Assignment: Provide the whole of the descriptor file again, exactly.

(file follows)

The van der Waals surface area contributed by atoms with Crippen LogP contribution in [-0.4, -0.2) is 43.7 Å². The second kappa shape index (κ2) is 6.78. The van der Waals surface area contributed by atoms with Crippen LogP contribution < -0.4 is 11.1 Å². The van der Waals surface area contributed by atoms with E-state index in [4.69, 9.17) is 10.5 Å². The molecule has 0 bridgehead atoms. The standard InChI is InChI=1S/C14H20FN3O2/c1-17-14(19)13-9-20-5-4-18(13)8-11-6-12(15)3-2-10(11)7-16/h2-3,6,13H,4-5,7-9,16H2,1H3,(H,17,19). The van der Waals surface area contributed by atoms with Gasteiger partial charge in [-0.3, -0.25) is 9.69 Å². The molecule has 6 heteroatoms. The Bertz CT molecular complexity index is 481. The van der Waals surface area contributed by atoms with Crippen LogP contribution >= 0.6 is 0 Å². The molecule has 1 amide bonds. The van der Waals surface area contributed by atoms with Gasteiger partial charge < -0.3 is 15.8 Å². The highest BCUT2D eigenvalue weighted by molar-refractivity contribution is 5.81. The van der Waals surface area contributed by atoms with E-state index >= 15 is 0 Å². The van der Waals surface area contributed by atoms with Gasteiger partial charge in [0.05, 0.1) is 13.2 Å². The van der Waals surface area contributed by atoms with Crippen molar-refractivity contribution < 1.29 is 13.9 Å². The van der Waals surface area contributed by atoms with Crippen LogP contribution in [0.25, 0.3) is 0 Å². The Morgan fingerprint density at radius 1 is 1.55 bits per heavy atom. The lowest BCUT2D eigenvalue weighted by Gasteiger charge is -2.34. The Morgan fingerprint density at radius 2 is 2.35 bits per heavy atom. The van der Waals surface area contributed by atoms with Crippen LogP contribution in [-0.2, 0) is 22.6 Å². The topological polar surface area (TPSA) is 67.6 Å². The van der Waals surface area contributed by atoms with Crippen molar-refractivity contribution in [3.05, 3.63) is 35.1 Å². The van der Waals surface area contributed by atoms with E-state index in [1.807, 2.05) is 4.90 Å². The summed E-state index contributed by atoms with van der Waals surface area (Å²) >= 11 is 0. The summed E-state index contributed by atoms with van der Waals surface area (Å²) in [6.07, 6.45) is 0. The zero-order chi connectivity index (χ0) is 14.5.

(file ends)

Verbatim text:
The van der Waals surface area contributed by atoms with Crippen LogP contribution in [-0.4, -0.2) is 43.7 Å². The second kappa shape index (κ2) is 6.78. The van der Waals surface area contributed by atoms with Crippen LogP contribution < -0.4 is 11.1 Å². The van der Waals surface area contributed by atoms with E-state index in [4.69, 9.17) is 10.5 Å². The molecule has 0 bridgehead atoms. The standard InChI is InChI=1S/C14H20FN3O2/c1-17-14(19)13-9-20-5-4-18(13)8-11-6-12(15)3-2-10(11)7-16/h2-3,6,13H,4-5,7-9,16H2,1H3,(H,17,19). The van der Waals surface area contributed by atoms with Gasteiger partial charge in [-0.3, -0.25) is 9.69 Å². The molecule has 6 heteroatoms. The Bertz CT molecular complexity index is 481. The van der Waals surface area contributed by atoms with Crippen LogP contribution >= 0.6 is 0 Å². The molecule has 1 amide bonds. The van der Waals surface area contributed by atoms with Gasteiger partial charge < -0.3 is 15.8 Å². The highest BCUT2D eigenvalue weighted by molar-refractivity contribution is 5.81. The van der Waals surface area contributed by atoms with E-state index >= 15 is 0 Å². The van der Waals surface area contributed by atoms with Gasteiger partial charge in [0.05, 0.1) is 13.2 Å². The van der Waals surface area contributed by atoms with Crippen molar-refractivity contribution < 1.29 is 13.9 Å². The van der Waals surface area contributed by atoms with Crippen LogP contribution in [0.25, 0.3) is 0 Å². The Morgan fingerprint density at radius 1 is 1.55 bits per heavy atom. The lowest BCUT2D eigenvalue weighted by Gasteiger charge is -2.34. The Morgan fingerprint density at radius 2 is 2.35 bits per heavy atom. The van der Waals surface area contributed by atoms with Crippen LogP contribution in [-0.2, 0) is 22.6 Å². The topological polar surface area (TPSA) is 67.6 Å². The van der Waals surface area contributed by atoms with Crippen molar-refractivity contribution in [3.05, 3.63) is 35.1 Å². The van der Waals surface area contributed by atoms with E-state index in [1.807, 2.05) is 4.90 Å². The summed E-state index contributed by atoms with van der Waals surface area (Å²) >= 11 is 0. The summed E-state index contributed by atoms with van der Waals surface area (Å²) in [6.07, 6.45) is 0. The zero-order chi connectivity index (χ0) is 14.5.